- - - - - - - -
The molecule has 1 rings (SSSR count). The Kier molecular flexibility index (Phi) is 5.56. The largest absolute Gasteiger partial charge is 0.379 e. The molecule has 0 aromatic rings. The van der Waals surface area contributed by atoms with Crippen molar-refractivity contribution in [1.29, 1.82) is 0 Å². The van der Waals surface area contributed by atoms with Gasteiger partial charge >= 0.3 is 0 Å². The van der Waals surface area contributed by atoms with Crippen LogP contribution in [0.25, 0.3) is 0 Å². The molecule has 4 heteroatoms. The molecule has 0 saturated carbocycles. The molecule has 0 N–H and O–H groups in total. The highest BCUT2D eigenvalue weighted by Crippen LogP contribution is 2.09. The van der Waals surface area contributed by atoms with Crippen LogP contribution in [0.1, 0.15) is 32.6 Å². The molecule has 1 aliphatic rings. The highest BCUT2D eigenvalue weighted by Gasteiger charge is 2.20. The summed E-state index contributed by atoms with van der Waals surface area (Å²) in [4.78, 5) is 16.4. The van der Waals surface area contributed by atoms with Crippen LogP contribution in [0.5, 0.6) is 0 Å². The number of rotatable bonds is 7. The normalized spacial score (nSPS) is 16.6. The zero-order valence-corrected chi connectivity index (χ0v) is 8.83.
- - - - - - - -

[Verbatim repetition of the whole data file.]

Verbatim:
The molecule has 1 rings (SSSR count). The Kier molecular flexibility index (Phi) is 5.56. The largest absolute Gasteiger partial charge is 0.379 e. The molecule has 0 aromatic rings. The van der Waals surface area contributed by atoms with Crippen molar-refractivity contribution in [1.29, 1.82) is 0 Å². The van der Waals surface area contributed by atoms with Gasteiger partial charge >= 0.3 is 0 Å². The van der Waals surface area contributed by atoms with Crippen LogP contribution in [0.25, 0.3) is 0 Å². The molecule has 4 heteroatoms. The molecule has 0 saturated carbocycles. The molecule has 0 N–H and O–H groups in total. The highest BCUT2D eigenvalue weighted by Crippen LogP contribution is 2.09. The van der Waals surface area contributed by atoms with Crippen LogP contribution in [0.1, 0.15) is 32.6 Å². The molecule has 1 aliphatic rings. The highest BCUT2D eigenvalue weighted by Gasteiger charge is 2.20. The summed E-state index contributed by atoms with van der Waals surface area (Å²) in [4.78, 5) is 16.4. The van der Waals surface area contributed by atoms with Crippen LogP contribution in [0.5, 0.6) is 0 Å². The number of rotatable bonds is 7. The normalized spacial score (nSPS) is 16.6. The zero-order valence-corrected chi connectivity index (χ0v) is 8.83.